OXFORD, Miss. -- Considering the way everything had gone, the Georgia football team was going to be content to leave Mississippi with a victory. A small step, for sure, but a necessary one.
So that part was fulfilled. The Bulldogs did indeed outplay their weaker opponents and came away with a 27-13 victory.
It was their first win on the road, as well as their first in SEC play, since October of 2010.
But there was enough left undone, enough points left unfulfilled, that all the good feelings came with an asterisk.
“A lot of things to correct,” said tight end Orson Charles, when asked to sum up the game. “It definitely felt good to get a win, but we still have a lot of work to do.”
Georgia (2-2, 1-1 SEC) dominated the stat sheet, outgaining Ole Miss (1-3, 0-2) by 475 yards to 183. So the Bulldogs probably should have been resting their first-teamers in the fourth quarter. Instead they struggled to put the win away until the final few minutes.
“I’m happy with the way the team played. But I think we could’ve played better in the second half,” said tailback Isaiah Crowell, who finished with a game-high 147 yards on 30 carries. “We should’ve scored points in the second half. We had a lot of chances and we should’ve taken advantage.”
Crowell continued to show what a weapon he is as a freshman. Georgia’s offensive line, hit by injuries and depth concerns, did an admirable job in opening holes for the tailbacks. And with a few exceptions, quarterback Aaron Murray had enough time to have a solid day.
But the pillar of the team once again was an improving defense. The Bulldogs had four sacks -- after entering the game with just one -- and limited the Rebels to 1.3 yards per rush attempt and eight first downs.
“We had great players last year, like Justin Houston, Akeem Dent and all those guys,” said safety Bacarri Rambo, who had two interceptions. “But it’s like we have that chemistry now. We’re all brothers, and we stick together. We know we’re just one. We’re all together, and not just one individual. We’ve just gotta keep that mentality and continue to get better every week.”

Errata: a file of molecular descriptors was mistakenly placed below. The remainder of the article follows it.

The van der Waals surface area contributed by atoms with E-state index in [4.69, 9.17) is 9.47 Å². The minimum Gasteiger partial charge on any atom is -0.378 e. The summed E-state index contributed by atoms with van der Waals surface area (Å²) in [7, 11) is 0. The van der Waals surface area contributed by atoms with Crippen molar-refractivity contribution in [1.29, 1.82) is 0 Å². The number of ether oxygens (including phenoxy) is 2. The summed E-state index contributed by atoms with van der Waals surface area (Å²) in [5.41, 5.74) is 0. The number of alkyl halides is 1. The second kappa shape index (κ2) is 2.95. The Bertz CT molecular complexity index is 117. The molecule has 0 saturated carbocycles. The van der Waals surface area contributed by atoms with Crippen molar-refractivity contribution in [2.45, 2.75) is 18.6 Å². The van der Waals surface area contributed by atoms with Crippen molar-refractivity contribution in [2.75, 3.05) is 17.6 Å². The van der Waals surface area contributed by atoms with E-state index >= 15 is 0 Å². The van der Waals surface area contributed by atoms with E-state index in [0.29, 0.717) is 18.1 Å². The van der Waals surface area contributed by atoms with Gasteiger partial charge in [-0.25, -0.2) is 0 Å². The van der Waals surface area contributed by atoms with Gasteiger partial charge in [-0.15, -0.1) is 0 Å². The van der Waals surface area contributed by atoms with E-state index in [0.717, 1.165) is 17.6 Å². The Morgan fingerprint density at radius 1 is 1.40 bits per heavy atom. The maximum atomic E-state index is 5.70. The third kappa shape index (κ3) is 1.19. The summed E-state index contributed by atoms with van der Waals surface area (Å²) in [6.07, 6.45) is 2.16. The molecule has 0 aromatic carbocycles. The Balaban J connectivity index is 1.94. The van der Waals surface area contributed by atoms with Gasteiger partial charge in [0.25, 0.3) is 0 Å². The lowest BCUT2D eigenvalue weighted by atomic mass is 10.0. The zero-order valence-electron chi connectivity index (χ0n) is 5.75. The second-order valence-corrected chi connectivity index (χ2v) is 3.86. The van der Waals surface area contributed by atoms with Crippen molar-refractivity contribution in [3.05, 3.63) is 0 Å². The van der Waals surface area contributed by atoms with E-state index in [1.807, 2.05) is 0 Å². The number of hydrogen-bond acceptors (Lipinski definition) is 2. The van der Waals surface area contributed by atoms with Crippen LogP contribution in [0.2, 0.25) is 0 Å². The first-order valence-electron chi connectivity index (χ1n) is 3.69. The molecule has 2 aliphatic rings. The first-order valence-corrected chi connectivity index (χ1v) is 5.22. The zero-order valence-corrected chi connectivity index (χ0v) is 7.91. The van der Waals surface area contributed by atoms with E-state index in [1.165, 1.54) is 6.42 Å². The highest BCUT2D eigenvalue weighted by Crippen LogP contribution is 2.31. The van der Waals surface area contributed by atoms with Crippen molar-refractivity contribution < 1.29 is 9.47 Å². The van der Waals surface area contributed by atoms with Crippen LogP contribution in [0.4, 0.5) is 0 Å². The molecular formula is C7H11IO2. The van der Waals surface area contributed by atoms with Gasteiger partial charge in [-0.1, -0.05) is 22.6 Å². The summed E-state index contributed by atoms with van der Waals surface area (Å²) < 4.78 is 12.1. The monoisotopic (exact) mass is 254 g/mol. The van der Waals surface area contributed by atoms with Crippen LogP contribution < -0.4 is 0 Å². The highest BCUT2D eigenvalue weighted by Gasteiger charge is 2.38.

In fact, Ole Miss’ only offensive points came on a gadget play, a 38-yard strike late in the first half, and on special teams. That came with 49 seconds left in the first half, when a reverse handoff on a punt return yielded an 81-yard touchdown.
Special teams play was the weakness for Georgia. Place-kicker Blair Walsh, a preseason All-American on some lists, missed on three field goal attempts in the second half.
“It seems like every game we’ve got just one area that we’re not hitting on. And this game it was special teams,” said tight end Aron White, who along with Charles caught Murray’s two touchdown passes. “We consider ourselves one of the best special teams in America, just across the board. And we really dropped the ball on our (punt) team, and we dropped the ball on our field goal team. But we’re going to pick it up.”
Head coach Mark Richt summed things up by saying his team got better on defense, was “definitely making progress” on offense but “regressed” on special teams.
Overall, Richt also made clear his frustration that the Bulldogs, who jumped out to leads of 17-0 and 24-7, didn’t win going away.
“Our guys were tired. Their guys were tired,” Richt said. “But when we get a defense tired we need to stick a fork in them, and I don’t think we were able to do that. We’ve gotta work on that.”
So it may not have been the clear rout it could have been. But Georgia still came away with a league win to equal its mark there, two weeks after opening SEC play with a home loss to South Carolina.
It appeared that, at least for now, a measure of confidence and hope has been restored to the team.
“It’s kind of scary how we just get better and better every week,” Rambo said. “Just imagine at the end of the season how we might look. That’s a scary sight.”
“We run the table, and there’s no reason we shouldn’t be going to a BCS bowl or going to the SEC championship, unless South Carolina wins out,” White said. “And then what you can do?”